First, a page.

Losers lose more when ADR is ignored

A number of recent decisions have left us with no doubt that the courts are serious when it comes to encouraging mediation.   Most of the judgments on this issue to date have concerned penalties imposed on the successful party. But what about the party who refuses mediation who then loses at trial? From what date might costs sanctions run?   And what happens if a party changes its mind and decides to mediate at a later date?

Although the court cannot compel a party who does not want to participate in mediation it can certainly encourage it. This is often achieved by ordering costs penalties for an unreasonable refusal to mediate.   Most of the judgments on this issue to date concern costs penalties which have been imposed on the successful party. However, the courts have now confirmed that costs sanctions also apply where the party refusing to mediate is the losing party.

In Reid v Buckinghamshire Healthcare NHS Trust [2015] EWHC B21 (Costs) the defendant took six weeks to respond to, and then reject, an offer to mediate a costs dispute. The court found this to be an unreasonable refusal to mediate and held that a costs penalty should be imposed. The court awarded the claimant its costs on the indemnity basis from the date the defendant was invited to mediate.   The court noted that the usual penalty for a losing party who was unwilling to mediate was an order to pay the winner’s costs on the indemnity basis. This is important as it means that they will have to pay their opponent’s costs even if they are not proportionate to what was at stake.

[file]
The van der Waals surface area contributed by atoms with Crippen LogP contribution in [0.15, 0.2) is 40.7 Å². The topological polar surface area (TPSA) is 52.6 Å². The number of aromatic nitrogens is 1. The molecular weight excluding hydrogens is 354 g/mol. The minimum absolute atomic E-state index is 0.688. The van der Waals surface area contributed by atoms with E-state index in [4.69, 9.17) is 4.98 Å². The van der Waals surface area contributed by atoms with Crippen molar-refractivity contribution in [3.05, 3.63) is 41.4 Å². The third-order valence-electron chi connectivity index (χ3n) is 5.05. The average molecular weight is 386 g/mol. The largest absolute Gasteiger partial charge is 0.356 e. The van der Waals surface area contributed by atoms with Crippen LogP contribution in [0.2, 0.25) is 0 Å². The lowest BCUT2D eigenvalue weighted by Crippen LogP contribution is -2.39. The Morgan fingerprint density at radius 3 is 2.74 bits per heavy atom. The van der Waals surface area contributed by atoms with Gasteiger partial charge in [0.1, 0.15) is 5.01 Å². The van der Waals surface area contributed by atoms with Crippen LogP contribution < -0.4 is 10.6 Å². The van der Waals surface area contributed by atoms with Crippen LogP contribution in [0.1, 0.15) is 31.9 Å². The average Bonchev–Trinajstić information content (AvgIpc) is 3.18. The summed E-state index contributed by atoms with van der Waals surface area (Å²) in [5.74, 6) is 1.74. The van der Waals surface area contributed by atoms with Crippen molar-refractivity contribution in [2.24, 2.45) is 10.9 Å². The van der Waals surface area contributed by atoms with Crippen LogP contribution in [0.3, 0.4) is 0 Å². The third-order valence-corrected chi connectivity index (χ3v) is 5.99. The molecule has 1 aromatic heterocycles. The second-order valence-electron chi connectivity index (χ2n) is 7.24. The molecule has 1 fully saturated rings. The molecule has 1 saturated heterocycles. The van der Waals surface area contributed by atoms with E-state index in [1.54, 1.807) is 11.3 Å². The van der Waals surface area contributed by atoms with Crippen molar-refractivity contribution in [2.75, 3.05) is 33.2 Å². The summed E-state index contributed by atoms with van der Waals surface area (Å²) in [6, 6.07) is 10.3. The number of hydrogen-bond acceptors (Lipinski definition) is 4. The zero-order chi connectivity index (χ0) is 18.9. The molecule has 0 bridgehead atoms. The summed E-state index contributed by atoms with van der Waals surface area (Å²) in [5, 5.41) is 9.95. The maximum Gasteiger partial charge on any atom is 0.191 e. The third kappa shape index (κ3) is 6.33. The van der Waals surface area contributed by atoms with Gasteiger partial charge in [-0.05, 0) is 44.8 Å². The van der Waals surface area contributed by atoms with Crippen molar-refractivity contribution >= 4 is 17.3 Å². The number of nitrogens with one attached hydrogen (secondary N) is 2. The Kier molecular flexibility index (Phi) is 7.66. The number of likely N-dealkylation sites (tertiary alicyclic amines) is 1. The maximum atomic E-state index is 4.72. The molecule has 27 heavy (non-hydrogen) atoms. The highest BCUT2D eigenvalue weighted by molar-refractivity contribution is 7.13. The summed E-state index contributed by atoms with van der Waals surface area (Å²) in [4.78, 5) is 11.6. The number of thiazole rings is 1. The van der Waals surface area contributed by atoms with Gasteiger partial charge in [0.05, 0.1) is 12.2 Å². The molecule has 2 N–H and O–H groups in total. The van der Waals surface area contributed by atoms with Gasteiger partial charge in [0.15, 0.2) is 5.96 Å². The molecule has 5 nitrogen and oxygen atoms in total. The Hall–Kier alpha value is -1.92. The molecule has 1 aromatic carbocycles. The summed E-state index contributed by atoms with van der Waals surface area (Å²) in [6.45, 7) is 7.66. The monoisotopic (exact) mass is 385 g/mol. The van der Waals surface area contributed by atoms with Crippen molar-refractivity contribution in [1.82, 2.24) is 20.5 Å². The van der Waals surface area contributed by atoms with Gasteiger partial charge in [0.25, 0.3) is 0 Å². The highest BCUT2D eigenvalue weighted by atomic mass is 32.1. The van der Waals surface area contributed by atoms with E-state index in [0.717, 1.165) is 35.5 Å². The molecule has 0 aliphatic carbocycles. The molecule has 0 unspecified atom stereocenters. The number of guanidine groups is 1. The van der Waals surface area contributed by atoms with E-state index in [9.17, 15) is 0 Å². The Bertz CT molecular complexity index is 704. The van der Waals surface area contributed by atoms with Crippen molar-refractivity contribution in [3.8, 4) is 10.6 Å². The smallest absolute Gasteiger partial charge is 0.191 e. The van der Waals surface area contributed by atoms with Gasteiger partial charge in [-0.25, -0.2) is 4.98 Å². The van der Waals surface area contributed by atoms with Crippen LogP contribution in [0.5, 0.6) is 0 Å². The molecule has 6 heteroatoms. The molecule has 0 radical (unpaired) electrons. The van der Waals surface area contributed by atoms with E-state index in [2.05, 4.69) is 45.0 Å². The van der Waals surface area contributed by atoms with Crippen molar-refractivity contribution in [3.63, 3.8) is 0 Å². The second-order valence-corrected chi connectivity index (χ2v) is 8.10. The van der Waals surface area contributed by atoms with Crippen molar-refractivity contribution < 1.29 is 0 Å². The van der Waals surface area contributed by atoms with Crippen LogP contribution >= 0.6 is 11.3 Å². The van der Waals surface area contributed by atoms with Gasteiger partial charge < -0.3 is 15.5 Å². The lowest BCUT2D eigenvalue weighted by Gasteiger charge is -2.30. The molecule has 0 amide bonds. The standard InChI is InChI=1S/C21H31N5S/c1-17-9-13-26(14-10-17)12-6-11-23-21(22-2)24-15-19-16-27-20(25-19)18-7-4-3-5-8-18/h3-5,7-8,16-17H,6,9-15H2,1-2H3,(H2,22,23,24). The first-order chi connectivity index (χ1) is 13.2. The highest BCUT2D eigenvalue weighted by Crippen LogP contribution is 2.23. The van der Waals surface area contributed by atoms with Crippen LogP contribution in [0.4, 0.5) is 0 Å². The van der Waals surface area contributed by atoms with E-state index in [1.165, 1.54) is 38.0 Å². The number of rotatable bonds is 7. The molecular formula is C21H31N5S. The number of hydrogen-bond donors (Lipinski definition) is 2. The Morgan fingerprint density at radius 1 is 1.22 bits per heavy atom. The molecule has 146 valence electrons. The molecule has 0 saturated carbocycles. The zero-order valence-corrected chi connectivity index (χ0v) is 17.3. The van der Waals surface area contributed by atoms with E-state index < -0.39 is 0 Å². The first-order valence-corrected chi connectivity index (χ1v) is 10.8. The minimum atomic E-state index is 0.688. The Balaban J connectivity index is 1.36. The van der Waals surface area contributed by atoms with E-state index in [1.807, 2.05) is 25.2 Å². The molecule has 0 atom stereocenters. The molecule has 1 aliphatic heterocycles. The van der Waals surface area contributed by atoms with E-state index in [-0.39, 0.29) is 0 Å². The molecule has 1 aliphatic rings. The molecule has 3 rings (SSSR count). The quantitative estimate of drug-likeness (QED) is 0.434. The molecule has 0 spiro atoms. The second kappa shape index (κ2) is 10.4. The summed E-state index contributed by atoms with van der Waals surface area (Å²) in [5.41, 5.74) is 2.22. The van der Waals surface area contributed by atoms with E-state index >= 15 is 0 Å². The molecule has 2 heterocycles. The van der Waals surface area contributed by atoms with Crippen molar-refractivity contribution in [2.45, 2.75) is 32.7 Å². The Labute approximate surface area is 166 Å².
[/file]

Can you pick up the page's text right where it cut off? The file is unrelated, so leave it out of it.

More recently in another case concerning a costs dispute (Bristow v The Princess Alexander Hospital NHS Trust [2015] EWHC B22 (Costs)) the defendant rejected an offer to mediate. The defendant said it did not mediate because the parties were so far apart. The claimants were unreasonable in their offers, and the offers that were put forward by the defendant were much closer to the actual settlement sum than the offers made by the claimant.   However, the court was not satisfied that the defendant had been reasonable in declining to mediate. It took three months for them to reject and they gave no good reason other than the fact that the case had already been set down for a costs hearing.   It held that the correct sanction was that the claimant should receive their costs on an indemnity basis. The case is very much like Reid. However, in this case, highlighting the court’s wide discretion, indemnity costs were imposed throughout on the whole of the proceedings rather than from the date of the offer to mediate.

N J Rickard Ltd v Holloway (unreported) also highlights the need to respond promptly to requests for mediation. In this case a defendant received no response to his many requests for mediation. The court commented that no dispute was too intractable for mediation and silence towards an invitation to engage in alternative dispute resolution was in itself unreasonable.   In this case working out which party was the winner was more complex – The defendant had won more issues than the claimant but the latter had succeeded financially. The court concluded that a fair and balanced approach was to make no order as to costs.

Finally, in Murray and another v Bernard [2015] EWHC (Ch) the claimant initially refused to mediate but changed their minds at a later date.   The defendant then said he was not ready so no mediation took place. The court did not

These cases show that requests to mediate should not be ignored for any reason. It will be interesting to see what circumstances the courts do now go on to consider amount to a reasonable refusal to mediate.  Certainly, rejections must be drafted with extreme care and then should be kept under review. What might be a reasonable reason to reject an offer to mediate might no longer amount to a valid reason as the case progresses.